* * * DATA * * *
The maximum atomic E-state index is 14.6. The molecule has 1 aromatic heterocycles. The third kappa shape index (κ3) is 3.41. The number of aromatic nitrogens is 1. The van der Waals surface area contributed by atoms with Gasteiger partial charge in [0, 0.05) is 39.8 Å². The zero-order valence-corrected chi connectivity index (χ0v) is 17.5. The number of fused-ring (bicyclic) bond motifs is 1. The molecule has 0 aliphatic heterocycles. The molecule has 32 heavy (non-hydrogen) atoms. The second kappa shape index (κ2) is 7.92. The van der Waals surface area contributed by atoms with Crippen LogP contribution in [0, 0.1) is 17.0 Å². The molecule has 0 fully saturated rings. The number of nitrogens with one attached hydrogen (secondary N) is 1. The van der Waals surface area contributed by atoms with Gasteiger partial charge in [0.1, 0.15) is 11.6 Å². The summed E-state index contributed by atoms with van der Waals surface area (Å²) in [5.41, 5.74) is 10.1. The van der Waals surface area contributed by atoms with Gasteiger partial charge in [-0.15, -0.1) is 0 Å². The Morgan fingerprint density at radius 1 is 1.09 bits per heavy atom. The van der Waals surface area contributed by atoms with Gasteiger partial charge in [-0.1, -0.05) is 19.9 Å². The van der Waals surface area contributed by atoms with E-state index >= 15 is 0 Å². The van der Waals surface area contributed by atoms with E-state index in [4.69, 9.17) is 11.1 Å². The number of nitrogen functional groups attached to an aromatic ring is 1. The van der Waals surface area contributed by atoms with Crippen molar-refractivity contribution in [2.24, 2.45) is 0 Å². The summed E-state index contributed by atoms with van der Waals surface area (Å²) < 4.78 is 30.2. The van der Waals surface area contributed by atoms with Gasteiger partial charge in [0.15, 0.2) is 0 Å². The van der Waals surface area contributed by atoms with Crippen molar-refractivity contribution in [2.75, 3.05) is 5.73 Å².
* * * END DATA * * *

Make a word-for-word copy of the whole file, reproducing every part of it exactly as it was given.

The maximum atomic E-state index is 14.6. The molecule has 1 aromatic heterocycles. The third kappa shape index (κ3) is 3.41. The number of aromatic nitrogens is 1. The van der Waals surface area contributed by atoms with Gasteiger partial charge in [0, 0.05) is 39.8 Å². The zero-order valence-corrected chi connectivity index (χ0v) is 17.5. The number of fused-ring (bicyclic) bond motifs is 1. The molecule has 0 aliphatic heterocycles. The molecule has 32 heavy (non-hydrogen) atoms. The second kappa shape index (κ2) is 7.92. The van der Waals surface area contributed by atoms with Crippen LogP contribution in [0, 0.1) is 17.0 Å². The molecule has 0 fully saturated rings. The number of nitrogens with one attached hydrogen (secondary N) is 1. The van der Waals surface area contributed by atoms with Gasteiger partial charge in [0.1, 0.15) is 11.6 Å². The summed E-state index contributed by atoms with van der Waals surface area (Å²) in [5.41, 5.74) is 10.1. The van der Waals surface area contributed by atoms with Gasteiger partial charge in [-0.15, -0.1) is 0 Å². The Morgan fingerprint density at radius 1 is 1.09 bits per heavy atom. The van der Waals surface area contributed by atoms with Gasteiger partial charge in [-0.1, -0.05) is 19.9 Å². The van der Waals surface area contributed by atoms with E-state index >= 15 is 0 Å². The van der Waals surface area contributed by atoms with E-state index in [4.69, 9.17) is 11.1 Å². The number of nitrogen functional groups attached to an aromatic ring is 1. The van der Waals surface area contributed by atoms with Crippen molar-refractivity contribution in [2.24, 2.45) is 0 Å². The summed E-state index contributed by atoms with van der Waals surface area (Å²) < 4.78 is 30.2. The van der Waals surface area contributed by atoms with Gasteiger partial charge in [0.15, 0.2) is 0 Å². The van der Waals surface area contributed by atoms with Crippen molar-refractivity contribution in [2.75, 3.05) is 5.73 Å².